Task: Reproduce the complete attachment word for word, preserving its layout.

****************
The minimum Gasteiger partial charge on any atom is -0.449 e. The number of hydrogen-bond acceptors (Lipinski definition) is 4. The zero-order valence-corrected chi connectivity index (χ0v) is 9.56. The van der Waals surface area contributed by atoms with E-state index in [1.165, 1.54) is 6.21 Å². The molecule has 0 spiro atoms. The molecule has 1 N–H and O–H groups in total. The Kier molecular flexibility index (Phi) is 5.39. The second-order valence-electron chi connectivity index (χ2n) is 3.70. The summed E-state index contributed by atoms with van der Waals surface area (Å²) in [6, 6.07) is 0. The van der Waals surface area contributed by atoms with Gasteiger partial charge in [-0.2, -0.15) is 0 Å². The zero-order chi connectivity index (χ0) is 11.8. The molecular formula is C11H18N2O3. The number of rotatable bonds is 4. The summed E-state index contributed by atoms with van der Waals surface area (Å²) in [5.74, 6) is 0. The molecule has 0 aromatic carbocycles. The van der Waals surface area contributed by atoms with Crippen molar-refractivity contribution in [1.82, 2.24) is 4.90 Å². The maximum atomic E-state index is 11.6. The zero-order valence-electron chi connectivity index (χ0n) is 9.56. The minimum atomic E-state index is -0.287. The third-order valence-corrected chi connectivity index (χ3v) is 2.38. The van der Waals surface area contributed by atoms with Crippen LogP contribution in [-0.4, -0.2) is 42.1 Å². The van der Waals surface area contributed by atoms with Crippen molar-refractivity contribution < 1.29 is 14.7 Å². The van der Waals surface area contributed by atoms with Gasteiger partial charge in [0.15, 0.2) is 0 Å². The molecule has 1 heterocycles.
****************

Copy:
The minimum Gasteiger partial charge on any atom is -0.449 e. The number of hydrogen-bond acceptors (Lipinski definition) is 4. The zero-order valence-corrected chi connectivity index (χ0v) is 9.56. The van der Waals surface area contributed by atoms with E-state index in [1.165, 1.54) is 6.21 Å². The molecule has 0 spiro atoms. The molecule has 1 N–H and O–H groups in total. The Kier molecular flexibility index (Phi) is 5.39. The second-order valence-electron chi connectivity index (χ2n) is 3.70. The summed E-state index contributed by atoms with van der Waals surface area (Å²) in [6, 6.07) is 0. The van der Waals surface area contributed by atoms with Gasteiger partial charge in [-0.2, -0.15) is 0 Å². The zero-order chi connectivity index (χ0) is 11.8. The molecular formula is C11H18N2O3. The number of rotatable bonds is 4. The summed E-state index contributed by atoms with van der Waals surface area (Å²) in [5.74, 6) is 0. The molecule has 0 aromatic carbocycles. The van der Waals surface area contributed by atoms with Crippen molar-refractivity contribution in [1.82, 2.24) is 4.90 Å². The maximum atomic E-state index is 11.6. The zero-order valence-electron chi connectivity index (χ0n) is 9.56. The minimum atomic E-state index is -0.287. The third-order valence-corrected chi connectivity index (χ3v) is 2.38. The van der Waals surface area contributed by atoms with Crippen LogP contribution in [-0.4, -0.2) is 42.1 Å². The van der Waals surface area contributed by atoms with Crippen molar-refractivity contribution < 1.29 is 14.7 Å². The van der Waals surface area contributed by atoms with Gasteiger partial charge in [0.15, 0.2) is 0 Å². The molecule has 1 heterocycles.